Vodafone Puts Ex-Ericsson Exec in Charge of UK Networks

Ericsson's Andrea Donà has replaced Kye Prigg as head of Vodafone UK's networks division, with Prigg moving to Canada's Rogers.

Iain Morris, International Editor

June 3, 2019

3 Min Read
Vodafone Puts Ex-Ericsson Exec in Charge of UK Networks

Vodafone UK has hired a former Ericsson executive to take charge of its UK networks amid security concerns about China's Huawei, one of its biggest suppliers.

Andrea Donà joined the operator's UK business in March after a ten-year stint at Ericsson, where his last role was head of operations for west and central Europe, according to his LinkedIn profile.

He replaced Kye Prigg, who quit Vodafone in the same month to become head of access networks and operations for Canada's Rogers, according to LinkedIn.

Donà will face reporters for the first time as a Vodafone executive during a press briefing at the company's Newbury headquarters on Thursday morning, when he is likely to be quizzed heavily about the operator's relationship with Huawei.

The event comes in the same week that US President Donald Trump is on a state visit to the UK, where he is expected to exert pressure on the British government to ban Huawei from the UK's 5G networks.

The US administration says Huawei's products could include "backdoors" for Chinese spying, a charge the Chinese vendor has repeatedly denied. Trump has reportedly threatened to withhold intelligence about security threats if the UK does not meet his demands.

The UK's Department for Culture, Media and Sport is finalizing a supply chain review that will make recommendations about the use of Huawei's products in telecom networks. Earlier reports suggested it would seek to exclude Huawei from core network systems but allow it to continue providing radio gear to UK operators.

A more stringent ban would have major repercussions for Vodafone, which uses Huawei equipment at about 6,000 of its 18,000 UK mobile sites. Scott Petty, Vodafone UK's chief technology officer and Donà's boss, says a full ban would force Vodafone to spend "hundreds of millions" on replacing Huawei's 4G equipment -- to prevent interoperability problems with the new 5G vendor -- and delay the rollout of 5G services.

Ericsson is already Vodafone UK's biggest supplier, accounting for about 56% of its radio access network, and Donà's appointment could augur well for the Swedish supplier in the current environment.

Vodafone is already phasing out Nokia, which supplies equipment for about 12% of mobile sites, and is likely to have drawn up contingency plans in case authorities ignore its pleas and accede to US demands.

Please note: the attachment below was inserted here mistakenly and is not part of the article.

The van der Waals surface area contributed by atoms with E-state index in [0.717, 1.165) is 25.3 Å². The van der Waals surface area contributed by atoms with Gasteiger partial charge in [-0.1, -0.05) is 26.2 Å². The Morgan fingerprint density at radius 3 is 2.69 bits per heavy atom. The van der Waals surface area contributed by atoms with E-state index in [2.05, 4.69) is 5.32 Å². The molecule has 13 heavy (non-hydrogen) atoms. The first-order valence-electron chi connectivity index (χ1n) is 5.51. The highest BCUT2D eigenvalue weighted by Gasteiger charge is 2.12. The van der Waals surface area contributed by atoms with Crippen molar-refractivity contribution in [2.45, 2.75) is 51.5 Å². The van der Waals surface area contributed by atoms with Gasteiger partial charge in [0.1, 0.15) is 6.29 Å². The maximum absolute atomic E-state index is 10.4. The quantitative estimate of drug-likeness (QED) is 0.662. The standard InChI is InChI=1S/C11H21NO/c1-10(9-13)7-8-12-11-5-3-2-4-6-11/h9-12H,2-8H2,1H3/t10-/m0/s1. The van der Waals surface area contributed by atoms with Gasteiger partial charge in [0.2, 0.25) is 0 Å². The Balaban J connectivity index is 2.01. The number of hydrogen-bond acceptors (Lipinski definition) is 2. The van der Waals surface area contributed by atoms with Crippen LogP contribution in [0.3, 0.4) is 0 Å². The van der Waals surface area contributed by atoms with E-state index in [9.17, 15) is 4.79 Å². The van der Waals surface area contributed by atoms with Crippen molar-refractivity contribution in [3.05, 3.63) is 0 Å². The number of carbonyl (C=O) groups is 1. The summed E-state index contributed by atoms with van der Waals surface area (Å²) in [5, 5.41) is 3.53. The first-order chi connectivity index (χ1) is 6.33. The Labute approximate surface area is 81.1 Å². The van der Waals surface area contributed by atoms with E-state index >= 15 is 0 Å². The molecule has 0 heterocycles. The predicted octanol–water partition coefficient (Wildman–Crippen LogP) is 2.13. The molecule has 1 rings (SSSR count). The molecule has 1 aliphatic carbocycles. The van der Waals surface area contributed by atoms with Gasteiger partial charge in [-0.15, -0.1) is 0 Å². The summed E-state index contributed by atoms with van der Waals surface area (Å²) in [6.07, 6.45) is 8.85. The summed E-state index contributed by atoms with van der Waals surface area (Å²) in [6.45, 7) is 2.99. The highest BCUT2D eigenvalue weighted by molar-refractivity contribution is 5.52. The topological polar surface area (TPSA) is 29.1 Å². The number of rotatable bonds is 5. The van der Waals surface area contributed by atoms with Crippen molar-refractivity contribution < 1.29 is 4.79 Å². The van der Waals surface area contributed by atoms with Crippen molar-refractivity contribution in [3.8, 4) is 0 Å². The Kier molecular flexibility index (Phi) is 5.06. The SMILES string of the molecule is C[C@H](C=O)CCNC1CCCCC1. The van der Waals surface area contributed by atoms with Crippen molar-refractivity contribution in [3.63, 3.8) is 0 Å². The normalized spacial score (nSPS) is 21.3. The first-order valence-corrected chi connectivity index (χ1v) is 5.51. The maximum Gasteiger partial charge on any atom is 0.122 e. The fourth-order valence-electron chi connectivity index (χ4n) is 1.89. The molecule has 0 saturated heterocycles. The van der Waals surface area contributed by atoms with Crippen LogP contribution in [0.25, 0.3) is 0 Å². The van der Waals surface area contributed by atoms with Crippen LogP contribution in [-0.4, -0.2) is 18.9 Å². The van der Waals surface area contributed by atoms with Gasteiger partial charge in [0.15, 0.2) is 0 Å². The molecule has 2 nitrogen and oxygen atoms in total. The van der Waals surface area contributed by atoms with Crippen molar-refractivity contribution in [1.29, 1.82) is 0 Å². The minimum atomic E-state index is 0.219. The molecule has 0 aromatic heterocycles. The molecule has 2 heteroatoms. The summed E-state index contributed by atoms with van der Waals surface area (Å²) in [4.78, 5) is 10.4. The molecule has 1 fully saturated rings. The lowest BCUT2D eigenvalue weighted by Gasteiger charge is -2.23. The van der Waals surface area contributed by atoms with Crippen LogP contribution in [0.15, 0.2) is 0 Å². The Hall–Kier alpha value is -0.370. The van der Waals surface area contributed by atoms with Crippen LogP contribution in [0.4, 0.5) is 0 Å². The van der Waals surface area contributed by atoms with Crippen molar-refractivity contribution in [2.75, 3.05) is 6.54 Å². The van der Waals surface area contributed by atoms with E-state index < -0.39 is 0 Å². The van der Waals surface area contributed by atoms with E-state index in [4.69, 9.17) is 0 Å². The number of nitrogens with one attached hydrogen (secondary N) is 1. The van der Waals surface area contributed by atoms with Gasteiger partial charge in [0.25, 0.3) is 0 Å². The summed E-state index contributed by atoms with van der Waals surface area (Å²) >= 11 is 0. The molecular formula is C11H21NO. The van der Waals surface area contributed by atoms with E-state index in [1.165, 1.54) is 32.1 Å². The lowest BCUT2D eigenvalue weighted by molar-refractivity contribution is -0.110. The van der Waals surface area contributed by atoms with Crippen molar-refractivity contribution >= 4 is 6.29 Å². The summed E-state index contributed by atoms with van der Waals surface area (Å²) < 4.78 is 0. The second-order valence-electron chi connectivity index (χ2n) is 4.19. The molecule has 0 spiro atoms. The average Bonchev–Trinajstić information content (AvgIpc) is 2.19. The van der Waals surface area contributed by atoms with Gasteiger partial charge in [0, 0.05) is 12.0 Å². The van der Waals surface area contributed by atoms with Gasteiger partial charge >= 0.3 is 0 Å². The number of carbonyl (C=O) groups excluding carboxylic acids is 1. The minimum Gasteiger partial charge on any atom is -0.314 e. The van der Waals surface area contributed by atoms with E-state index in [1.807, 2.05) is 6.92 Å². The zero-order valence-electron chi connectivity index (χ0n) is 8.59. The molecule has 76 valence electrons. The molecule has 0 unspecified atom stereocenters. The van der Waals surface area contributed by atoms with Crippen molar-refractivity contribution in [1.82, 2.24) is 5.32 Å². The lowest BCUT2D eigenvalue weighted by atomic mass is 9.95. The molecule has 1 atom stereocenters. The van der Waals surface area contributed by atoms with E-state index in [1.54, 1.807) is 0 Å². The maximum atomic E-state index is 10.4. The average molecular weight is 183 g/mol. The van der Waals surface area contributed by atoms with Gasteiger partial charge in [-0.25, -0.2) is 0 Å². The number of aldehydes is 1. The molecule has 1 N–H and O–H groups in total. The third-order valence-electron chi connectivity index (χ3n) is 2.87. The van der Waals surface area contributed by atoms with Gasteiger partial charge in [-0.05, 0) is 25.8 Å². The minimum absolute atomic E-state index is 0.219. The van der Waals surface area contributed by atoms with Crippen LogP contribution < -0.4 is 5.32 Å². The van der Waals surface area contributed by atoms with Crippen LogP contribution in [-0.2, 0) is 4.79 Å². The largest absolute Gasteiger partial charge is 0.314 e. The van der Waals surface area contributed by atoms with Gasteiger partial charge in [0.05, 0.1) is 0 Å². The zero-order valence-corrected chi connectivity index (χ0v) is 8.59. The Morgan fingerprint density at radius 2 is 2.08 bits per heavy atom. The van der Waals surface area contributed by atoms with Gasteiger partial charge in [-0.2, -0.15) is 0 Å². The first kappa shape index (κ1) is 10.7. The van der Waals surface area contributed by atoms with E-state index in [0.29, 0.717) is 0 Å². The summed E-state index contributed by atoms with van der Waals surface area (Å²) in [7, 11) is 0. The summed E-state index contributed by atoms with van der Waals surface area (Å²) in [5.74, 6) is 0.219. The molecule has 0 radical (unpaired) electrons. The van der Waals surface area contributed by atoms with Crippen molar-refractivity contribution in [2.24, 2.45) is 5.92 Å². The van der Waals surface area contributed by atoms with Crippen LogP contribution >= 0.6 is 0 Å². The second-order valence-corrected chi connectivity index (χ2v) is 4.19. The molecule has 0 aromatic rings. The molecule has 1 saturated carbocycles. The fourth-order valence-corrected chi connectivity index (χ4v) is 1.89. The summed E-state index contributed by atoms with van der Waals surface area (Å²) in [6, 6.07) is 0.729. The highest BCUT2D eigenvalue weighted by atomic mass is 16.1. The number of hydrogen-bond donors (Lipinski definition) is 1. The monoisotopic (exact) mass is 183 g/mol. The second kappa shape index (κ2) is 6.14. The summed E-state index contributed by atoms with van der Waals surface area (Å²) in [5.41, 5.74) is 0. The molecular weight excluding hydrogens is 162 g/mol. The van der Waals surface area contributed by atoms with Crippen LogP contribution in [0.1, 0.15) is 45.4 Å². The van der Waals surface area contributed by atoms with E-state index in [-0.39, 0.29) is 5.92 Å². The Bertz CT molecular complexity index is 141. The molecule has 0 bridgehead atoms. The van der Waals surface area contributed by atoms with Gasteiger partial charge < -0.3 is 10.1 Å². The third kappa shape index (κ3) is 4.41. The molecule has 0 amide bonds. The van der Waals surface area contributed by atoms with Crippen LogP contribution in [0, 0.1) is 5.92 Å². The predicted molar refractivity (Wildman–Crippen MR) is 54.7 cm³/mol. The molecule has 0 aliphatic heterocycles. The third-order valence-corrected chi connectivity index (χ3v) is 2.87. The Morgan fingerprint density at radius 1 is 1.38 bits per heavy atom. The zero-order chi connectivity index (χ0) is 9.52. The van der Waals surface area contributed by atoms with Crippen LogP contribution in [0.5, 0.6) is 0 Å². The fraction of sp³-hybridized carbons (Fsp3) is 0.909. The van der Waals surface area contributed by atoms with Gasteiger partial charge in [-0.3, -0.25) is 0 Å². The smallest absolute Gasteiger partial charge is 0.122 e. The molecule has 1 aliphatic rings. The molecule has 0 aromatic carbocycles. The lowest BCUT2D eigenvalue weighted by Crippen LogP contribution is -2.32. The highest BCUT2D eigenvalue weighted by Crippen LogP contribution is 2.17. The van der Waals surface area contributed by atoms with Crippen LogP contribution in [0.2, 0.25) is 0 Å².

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Rival operator BT, which also counts Huawei as a major supplier, says it will "adapt" to any forthcoming regulatory changes. On the radio side, that could mean introducing a third vendor, said Howard Watson, BT's chief technology and information officer, during a recent conversation with Light Reading.

BT currently buys all its radio access network equipment from Huawei and Nokia.

Unlike Vodafone, BT also relies on Huawei for the core network used by EE, the mobile operator it bought in 2016. It plans to phase out Huawei in the next few years, ensuring EE is in line with an internal BT policy to keep Chinese vendors out of core network systems.

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— Iain Morris, International Editor, Light Reading

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About the Author(s)

Iain Morris

International Editor, Light Reading

Iain Morris joined Light Reading as News Editor at the start of 2015 -- and we mean, right at the start. His friends and family were still singing Auld Lang Syne as Iain started sourcing New Year's Eve UK mobile network congestion statistics. Prior to boosting Light Reading's UK-based editorial team numbers (he is based in London, south of the river), Iain was a successful freelance writer and editor who had been covering the telecoms sector for the past 15 years. His work has appeared in publications including The Economist (classy!) and The Observer, besides a variety of trade and business journals. He was previously the lead telecoms analyst for the Economist Intelligence Unit, and before that worked as a features editor at Telecommunications magazine. Iain started out in telecoms as an editor at consulting and market-research company Analysys (now Analysys Mason).

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